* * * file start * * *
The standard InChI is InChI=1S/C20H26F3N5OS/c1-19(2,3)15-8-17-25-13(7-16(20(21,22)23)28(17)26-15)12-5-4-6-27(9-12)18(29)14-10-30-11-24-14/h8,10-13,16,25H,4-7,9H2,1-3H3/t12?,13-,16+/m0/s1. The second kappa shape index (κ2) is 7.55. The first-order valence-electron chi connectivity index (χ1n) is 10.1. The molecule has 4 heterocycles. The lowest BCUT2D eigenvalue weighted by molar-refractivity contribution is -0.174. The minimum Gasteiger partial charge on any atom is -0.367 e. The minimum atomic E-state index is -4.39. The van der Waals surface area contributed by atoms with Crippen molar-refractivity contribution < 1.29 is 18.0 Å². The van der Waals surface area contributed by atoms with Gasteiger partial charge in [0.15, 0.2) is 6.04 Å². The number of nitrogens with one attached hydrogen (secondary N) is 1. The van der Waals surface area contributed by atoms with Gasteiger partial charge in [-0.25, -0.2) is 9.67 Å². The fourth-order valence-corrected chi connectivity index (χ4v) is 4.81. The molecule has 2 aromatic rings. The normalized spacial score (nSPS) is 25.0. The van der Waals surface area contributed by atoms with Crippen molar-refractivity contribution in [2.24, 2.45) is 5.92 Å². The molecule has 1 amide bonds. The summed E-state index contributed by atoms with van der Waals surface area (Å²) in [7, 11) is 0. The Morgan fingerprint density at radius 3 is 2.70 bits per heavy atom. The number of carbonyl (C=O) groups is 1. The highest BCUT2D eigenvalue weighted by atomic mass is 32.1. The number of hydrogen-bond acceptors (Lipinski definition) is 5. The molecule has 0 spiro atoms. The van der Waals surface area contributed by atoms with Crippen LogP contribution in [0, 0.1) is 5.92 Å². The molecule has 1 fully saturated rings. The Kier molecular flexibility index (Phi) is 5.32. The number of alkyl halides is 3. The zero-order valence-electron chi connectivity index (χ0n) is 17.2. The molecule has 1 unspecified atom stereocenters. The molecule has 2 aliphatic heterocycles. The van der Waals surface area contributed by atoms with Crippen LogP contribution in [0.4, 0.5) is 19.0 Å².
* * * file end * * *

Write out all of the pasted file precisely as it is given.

The standard InChI is InChI=1S/C20H26F3N5OS/c1-19(2,3)15-8-17-25-13(7-16(20(21,22)23)28(17)26-15)12-5-4-6-27(9-12)18(29)14-10-30-11-24-14/h8,10-13,16,25H,4-7,9H2,1-3H3/t12?,13-,16+/m0/s1. The second kappa shape index (κ2) is 7.55. The first-order valence-electron chi connectivity index (χ1n) is 10.1. The molecule has 4 heterocycles. The lowest BCUT2D eigenvalue weighted by molar-refractivity contribution is -0.174. The minimum Gasteiger partial charge on any atom is -0.367 e. The minimum atomic E-state index is -4.39. The van der Waals surface area contributed by atoms with Crippen molar-refractivity contribution < 1.29 is 18.0 Å². The van der Waals surface area contributed by atoms with Gasteiger partial charge in [0.15, 0.2) is 6.04 Å². The number of nitrogens with one attached hydrogen (secondary N) is 1. The van der Waals surface area contributed by atoms with Gasteiger partial charge in [-0.25, -0.2) is 9.67 Å². The fourth-order valence-corrected chi connectivity index (χ4v) is 4.81. The molecule has 2 aromatic rings. The normalized spacial score (nSPS) is 25.0. The van der Waals surface area contributed by atoms with Crippen molar-refractivity contribution in [2.24, 2.45) is 5.92 Å². The molecule has 1 amide bonds. The summed E-state index contributed by atoms with van der Waals surface area (Å²) in [7, 11) is 0. The Morgan fingerprint density at radius 3 is 2.70 bits per heavy atom. The number of carbonyl (C=O) groups is 1. The highest BCUT2D eigenvalue weighted by atomic mass is 32.1. The number of hydrogen-bond acceptors (Lipinski definition) is 5. The molecule has 0 spiro atoms. The van der Waals surface area contributed by atoms with Crippen LogP contribution in [0, 0.1) is 5.92 Å². The molecule has 1 fully saturated rings. The Kier molecular flexibility index (Phi) is 5.32. The number of alkyl halides is 3. The zero-order valence-electron chi connectivity index (χ0n) is 17.2. The molecule has 1 unspecified atom stereocenters. The molecule has 2 aliphatic heterocycles. The van der Waals surface area contributed by atoms with Crippen LogP contribution in [0.4, 0.5) is 19.0 Å².